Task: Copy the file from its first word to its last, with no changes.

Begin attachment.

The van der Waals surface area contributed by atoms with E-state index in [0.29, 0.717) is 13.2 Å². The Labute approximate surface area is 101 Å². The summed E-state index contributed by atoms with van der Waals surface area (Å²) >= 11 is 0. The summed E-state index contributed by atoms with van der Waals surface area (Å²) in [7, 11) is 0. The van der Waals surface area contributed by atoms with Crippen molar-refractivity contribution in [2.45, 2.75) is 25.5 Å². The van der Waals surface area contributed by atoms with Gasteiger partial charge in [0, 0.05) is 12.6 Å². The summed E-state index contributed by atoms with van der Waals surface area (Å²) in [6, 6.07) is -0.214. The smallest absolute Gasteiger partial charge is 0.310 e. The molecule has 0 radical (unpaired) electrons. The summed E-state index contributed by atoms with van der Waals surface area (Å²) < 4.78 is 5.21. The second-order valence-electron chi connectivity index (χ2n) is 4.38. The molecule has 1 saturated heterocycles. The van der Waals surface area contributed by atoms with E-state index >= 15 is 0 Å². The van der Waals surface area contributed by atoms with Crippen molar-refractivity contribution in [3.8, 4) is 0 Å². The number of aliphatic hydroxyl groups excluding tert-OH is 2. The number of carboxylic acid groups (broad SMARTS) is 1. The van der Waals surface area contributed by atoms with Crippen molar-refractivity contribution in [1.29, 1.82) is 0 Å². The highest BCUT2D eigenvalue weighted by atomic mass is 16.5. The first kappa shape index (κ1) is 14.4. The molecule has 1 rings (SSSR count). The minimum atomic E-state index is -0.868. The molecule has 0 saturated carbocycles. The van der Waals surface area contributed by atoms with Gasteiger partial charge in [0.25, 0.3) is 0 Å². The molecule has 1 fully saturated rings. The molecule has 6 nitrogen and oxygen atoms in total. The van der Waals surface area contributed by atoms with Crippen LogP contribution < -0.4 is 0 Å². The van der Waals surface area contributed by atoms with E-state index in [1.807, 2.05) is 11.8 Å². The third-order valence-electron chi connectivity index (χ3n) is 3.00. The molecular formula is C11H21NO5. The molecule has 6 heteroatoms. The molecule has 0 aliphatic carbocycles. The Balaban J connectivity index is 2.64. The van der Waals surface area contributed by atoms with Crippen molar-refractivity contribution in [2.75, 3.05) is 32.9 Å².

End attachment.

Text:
The van der Waals surface area contributed by atoms with E-state index in [0.29, 0.717) is 13.2 Å². The Labute approximate surface area is 101 Å². The summed E-state index contributed by atoms with van der Waals surface area (Å²) >= 11 is 0. The summed E-state index contributed by atoms with van der Waals surface area (Å²) in [7, 11) is 0. The van der Waals surface area contributed by atoms with Crippen molar-refractivity contribution in [2.45, 2.75) is 25.5 Å². The van der Waals surface area contributed by atoms with Gasteiger partial charge in [0, 0.05) is 12.6 Å². The summed E-state index contributed by atoms with van der Waals surface area (Å²) in [6, 6.07) is -0.214. The smallest absolute Gasteiger partial charge is 0.310 e. The molecule has 0 radical (unpaired) electrons. The summed E-state index contributed by atoms with van der Waals surface area (Å²) < 4.78 is 5.21. The second-order valence-electron chi connectivity index (χ2n) is 4.38. The molecule has 1 saturated heterocycles. The van der Waals surface area contributed by atoms with E-state index >= 15 is 0 Å². The van der Waals surface area contributed by atoms with Crippen molar-refractivity contribution in [3.8, 4) is 0 Å². The number of aliphatic hydroxyl groups excluding tert-OH is 2. The number of carboxylic acid groups (broad SMARTS) is 1. The van der Waals surface area contributed by atoms with Crippen molar-refractivity contribution in [1.29, 1.82) is 0 Å². The highest BCUT2D eigenvalue weighted by atomic mass is 16.5. The first kappa shape index (κ1) is 14.4. The molecule has 1 rings (SSSR count). The minimum atomic E-state index is -0.868. The molecule has 0 saturated carbocycles. The van der Waals surface area contributed by atoms with Gasteiger partial charge in [0.25, 0.3) is 0 Å². The molecule has 1 fully saturated rings. The molecule has 6 nitrogen and oxygen atoms in total. The van der Waals surface area contributed by atoms with Crippen LogP contribution < -0.4 is 0 Å². The van der Waals surface area contributed by atoms with E-state index in [1.807, 2.05) is 11.8 Å². The third-order valence-electron chi connectivity index (χ3n) is 3.00. The molecular formula is C11H21NO5. The molecule has 6 heteroatoms. The molecule has 0 aliphatic carbocycles. The Balaban J connectivity index is 2.64. The van der Waals surface area contributed by atoms with Crippen molar-refractivity contribution in [2.75, 3.05) is 32.9 Å².